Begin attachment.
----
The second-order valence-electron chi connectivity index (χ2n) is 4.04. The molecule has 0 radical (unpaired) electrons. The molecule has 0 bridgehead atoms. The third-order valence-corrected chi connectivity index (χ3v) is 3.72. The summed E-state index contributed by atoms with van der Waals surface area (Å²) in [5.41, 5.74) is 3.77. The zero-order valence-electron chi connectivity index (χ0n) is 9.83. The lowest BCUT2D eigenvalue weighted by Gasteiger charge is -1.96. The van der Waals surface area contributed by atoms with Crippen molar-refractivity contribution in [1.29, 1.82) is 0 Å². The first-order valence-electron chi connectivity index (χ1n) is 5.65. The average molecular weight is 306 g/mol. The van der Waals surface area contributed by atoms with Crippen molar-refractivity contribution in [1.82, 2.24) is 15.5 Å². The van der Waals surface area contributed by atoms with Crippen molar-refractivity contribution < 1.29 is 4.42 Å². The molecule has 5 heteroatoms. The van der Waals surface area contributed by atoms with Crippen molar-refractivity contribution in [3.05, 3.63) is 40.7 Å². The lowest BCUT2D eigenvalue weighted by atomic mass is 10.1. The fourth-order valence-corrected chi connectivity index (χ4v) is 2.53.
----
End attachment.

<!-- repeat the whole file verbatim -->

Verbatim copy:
The second-order valence-electron chi connectivity index (χ2n) is 4.04. The molecule has 0 radical (unpaired) electrons. The molecule has 0 bridgehead atoms. The third-order valence-corrected chi connectivity index (χ3v) is 3.72. The summed E-state index contributed by atoms with van der Waals surface area (Å²) in [5.41, 5.74) is 3.77. The zero-order valence-electron chi connectivity index (χ0n) is 9.83. The lowest BCUT2D eigenvalue weighted by Gasteiger charge is -1.96. The van der Waals surface area contributed by atoms with Crippen molar-refractivity contribution in [1.29, 1.82) is 0 Å². The first-order valence-electron chi connectivity index (χ1n) is 5.65. The average molecular weight is 306 g/mol. The van der Waals surface area contributed by atoms with Crippen molar-refractivity contribution in [1.82, 2.24) is 15.5 Å². The van der Waals surface area contributed by atoms with Crippen molar-refractivity contribution < 1.29 is 4.42 Å². The molecule has 5 heteroatoms. The van der Waals surface area contributed by atoms with Crippen molar-refractivity contribution in [3.05, 3.63) is 40.7 Å². The lowest BCUT2D eigenvalue weighted by atomic mass is 10.1. The fourth-order valence-corrected chi connectivity index (χ4v) is 2.53.